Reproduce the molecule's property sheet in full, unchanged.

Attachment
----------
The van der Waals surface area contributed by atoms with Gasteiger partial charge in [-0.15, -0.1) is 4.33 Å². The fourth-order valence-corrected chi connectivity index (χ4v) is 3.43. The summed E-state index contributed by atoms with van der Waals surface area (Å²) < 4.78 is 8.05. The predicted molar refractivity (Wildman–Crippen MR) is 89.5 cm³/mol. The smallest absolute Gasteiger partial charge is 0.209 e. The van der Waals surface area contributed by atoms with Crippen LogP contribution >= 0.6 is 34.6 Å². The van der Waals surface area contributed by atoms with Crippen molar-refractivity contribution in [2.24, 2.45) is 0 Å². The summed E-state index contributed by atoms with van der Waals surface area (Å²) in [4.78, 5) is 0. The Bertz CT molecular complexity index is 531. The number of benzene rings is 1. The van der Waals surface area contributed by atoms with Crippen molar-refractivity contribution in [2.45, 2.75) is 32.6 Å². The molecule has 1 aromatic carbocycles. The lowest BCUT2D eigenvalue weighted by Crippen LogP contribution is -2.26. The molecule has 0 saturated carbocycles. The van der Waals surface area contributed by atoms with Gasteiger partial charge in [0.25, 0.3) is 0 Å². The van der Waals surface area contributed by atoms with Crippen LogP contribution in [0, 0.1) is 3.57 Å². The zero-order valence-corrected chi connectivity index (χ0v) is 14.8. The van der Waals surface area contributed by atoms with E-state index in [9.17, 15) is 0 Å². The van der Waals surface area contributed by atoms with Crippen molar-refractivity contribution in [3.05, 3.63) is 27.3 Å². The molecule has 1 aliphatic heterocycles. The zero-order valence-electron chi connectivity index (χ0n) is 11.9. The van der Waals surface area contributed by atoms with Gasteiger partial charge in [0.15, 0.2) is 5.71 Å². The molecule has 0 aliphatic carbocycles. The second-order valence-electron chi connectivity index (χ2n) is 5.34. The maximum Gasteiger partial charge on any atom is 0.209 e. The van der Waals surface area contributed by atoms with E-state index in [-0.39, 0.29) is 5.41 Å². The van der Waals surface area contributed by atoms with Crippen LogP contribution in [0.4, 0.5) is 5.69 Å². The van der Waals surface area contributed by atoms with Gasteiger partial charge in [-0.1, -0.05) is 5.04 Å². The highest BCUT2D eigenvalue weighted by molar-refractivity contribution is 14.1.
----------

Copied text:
The van der Waals surface area contributed by atoms with Gasteiger partial charge in [-0.15, -0.1) is 4.33 Å². The fourth-order valence-corrected chi connectivity index (χ4v) is 3.43. The summed E-state index contributed by atoms with van der Waals surface area (Å²) < 4.78 is 8.05. The predicted molar refractivity (Wildman–Crippen MR) is 89.5 cm³/mol. The smallest absolute Gasteiger partial charge is 0.209 e. The van der Waals surface area contributed by atoms with Crippen LogP contribution >= 0.6 is 34.6 Å². The van der Waals surface area contributed by atoms with Crippen molar-refractivity contribution in [2.24, 2.45) is 0 Å². The summed E-state index contributed by atoms with van der Waals surface area (Å²) in [4.78, 5) is 0. The Bertz CT molecular complexity index is 531. The number of benzene rings is 1. The van der Waals surface area contributed by atoms with Crippen molar-refractivity contribution in [2.45, 2.75) is 32.6 Å². The molecule has 1 aromatic carbocycles. The lowest BCUT2D eigenvalue weighted by Crippen LogP contribution is -2.26. The molecule has 0 saturated carbocycles. The van der Waals surface area contributed by atoms with Gasteiger partial charge in [0.25, 0.3) is 0 Å². The van der Waals surface area contributed by atoms with Crippen LogP contribution in [0, 0.1) is 3.57 Å². The zero-order valence-corrected chi connectivity index (χ0v) is 14.8. The van der Waals surface area contributed by atoms with E-state index in [9.17, 15) is 0 Å². The van der Waals surface area contributed by atoms with Crippen molar-refractivity contribution in [3.05, 3.63) is 27.3 Å². The molecule has 1 aliphatic heterocycles. The zero-order valence-electron chi connectivity index (χ0n) is 11.9. The van der Waals surface area contributed by atoms with Gasteiger partial charge in [0.15, 0.2) is 5.71 Å². The molecule has 0 aliphatic carbocycles. The second-order valence-electron chi connectivity index (χ2n) is 5.34. The maximum Gasteiger partial charge on any atom is 0.209 e. The van der Waals surface area contributed by atoms with E-state index in [-0.39, 0.29) is 5.41 Å². The van der Waals surface area contributed by atoms with Crippen LogP contribution in [0.4, 0.5) is 5.69 Å². The van der Waals surface area contributed by atoms with Gasteiger partial charge in [-0.1, -0.05) is 5.04 Å². The highest BCUT2D eigenvalue weighted by molar-refractivity contribution is 14.1.